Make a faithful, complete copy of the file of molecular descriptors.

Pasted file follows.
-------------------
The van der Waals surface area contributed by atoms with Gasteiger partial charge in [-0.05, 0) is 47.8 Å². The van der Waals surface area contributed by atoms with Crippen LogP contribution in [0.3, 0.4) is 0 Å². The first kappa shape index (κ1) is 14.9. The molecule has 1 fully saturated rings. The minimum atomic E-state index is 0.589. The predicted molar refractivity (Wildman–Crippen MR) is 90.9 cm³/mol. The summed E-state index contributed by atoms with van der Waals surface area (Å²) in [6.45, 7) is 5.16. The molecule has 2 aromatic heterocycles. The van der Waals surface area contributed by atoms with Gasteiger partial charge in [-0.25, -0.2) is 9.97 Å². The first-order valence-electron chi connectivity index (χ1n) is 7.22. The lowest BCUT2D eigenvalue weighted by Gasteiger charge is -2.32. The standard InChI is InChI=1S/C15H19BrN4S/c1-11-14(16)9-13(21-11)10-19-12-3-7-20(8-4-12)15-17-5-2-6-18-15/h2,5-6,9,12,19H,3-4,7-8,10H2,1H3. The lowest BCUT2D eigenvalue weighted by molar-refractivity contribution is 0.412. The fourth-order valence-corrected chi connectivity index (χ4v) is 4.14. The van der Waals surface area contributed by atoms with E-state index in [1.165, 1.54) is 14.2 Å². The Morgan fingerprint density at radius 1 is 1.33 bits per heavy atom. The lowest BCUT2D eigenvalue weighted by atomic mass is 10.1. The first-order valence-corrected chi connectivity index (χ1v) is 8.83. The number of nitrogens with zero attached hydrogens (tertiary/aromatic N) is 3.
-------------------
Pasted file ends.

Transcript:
The van der Waals surface area contributed by atoms with Gasteiger partial charge in [-0.05, 0) is 47.8 Å². The van der Waals surface area contributed by atoms with Crippen LogP contribution in [0.3, 0.4) is 0 Å². The first kappa shape index (κ1) is 14.9. The molecule has 1 fully saturated rings. The minimum atomic E-state index is 0.589. The predicted molar refractivity (Wildman–Crippen MR) is 90.9 cm³/mol. The summed E-state index contributed by atoms with van der Waals surface area (Å²) in [6.45, 7) is 5.16. The molecule has 2 aromatic heterocycles. The van der Waals surface area contributed by atoms with Gasteiger partial charge in [-0.25, -0.2) is 9.97 Å². The first-order valence-electron chi connectivity index (χ1n) is 7.22. The lowest BCUT2D eigenvalue weighted by Gasteiger charge is -2.32. The standard InChI is InChI=1S/C15H19BrN4S/c1-11-14(16)9-13(21-11)10-19-12-3-7-20(8-4-12)15-17-5-2-6-18-15/h2,5-6,9,12,19H,3-4,7-8,10H2,1H3. The lowest BCUT2D eigenvalue weighted by molar-refractivity contribution is 0.412. The fourth-order valence-corrected chi connectivity index (χ4v) is 4.14. The van der Waals surface area contributed by atoms with E-state index in [1.165, 1.54) is 14.2 Å². The Morgan fingerprint density at radius 1 is 1.33 bits per heavy atom. The lowest BCUT2D eigenvalue weighted by atomic mass is 10.1. The first-order valence-corrected chi connectivity index (χ1v) is 8.83. The number of nitrogens with zero attached hydrogens (tertiary/aromatic N) is 3.